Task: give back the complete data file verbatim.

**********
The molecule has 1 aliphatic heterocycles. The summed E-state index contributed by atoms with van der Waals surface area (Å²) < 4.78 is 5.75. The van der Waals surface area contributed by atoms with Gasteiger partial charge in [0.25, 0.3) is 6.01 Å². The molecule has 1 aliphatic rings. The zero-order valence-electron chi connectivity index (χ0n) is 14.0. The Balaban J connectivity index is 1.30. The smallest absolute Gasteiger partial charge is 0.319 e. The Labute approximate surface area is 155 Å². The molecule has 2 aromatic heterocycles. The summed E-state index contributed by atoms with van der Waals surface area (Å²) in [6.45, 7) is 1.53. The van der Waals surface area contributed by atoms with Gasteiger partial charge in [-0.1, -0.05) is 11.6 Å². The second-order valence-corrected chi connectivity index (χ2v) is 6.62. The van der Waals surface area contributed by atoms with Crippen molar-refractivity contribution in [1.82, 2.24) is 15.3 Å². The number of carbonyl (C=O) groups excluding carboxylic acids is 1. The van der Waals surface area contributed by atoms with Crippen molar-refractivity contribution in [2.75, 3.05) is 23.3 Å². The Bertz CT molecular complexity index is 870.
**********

The molecule has 1 aliphatic heterocycles. The summed E-state index contributed by atoms with van der Waals surface area (Å²) < 4.78 is 5.75. The van der Waals surface area contributed by atoms with Gasteiger partial charge in [0.25, 0.3) is 6.01 Å². The molecule has 1 aliphatic rings. The zero-order valence-electron chi connectivity index (χ0n) is 14.0. The Balaban J connectivity index is 1.30. The smallest absolute Gasteiger partial charge is 0.319 e. The Labute approximate surface area is 155 Å². The molecule has 2 aromatic heterocycles. The summed E-state index contributed by atoms with van der Waals surface area (Å²) in [6.45, 7) is 1.53. The van der Waals surface area contributed by atoms with Gasteiger partial charge in [-0.1, -0.05) is 11.6 Å². The second-order valence-corrected chi connectivity index (χ2v) is 6.62. The van der Waals surface area contributed by atoms with Crippen molar-refractivity contribution in [1.82, 2.24) is 15.3 Å². The number of carbonyl (C=O) groups excluding carboxylic acids is 1. The van der Waals surface area contributed by atoms with Crippen molar-refractivity contribution in [2.75, 3.05) is 23.3 Å². The Bertz CT molecular complexity index is 870.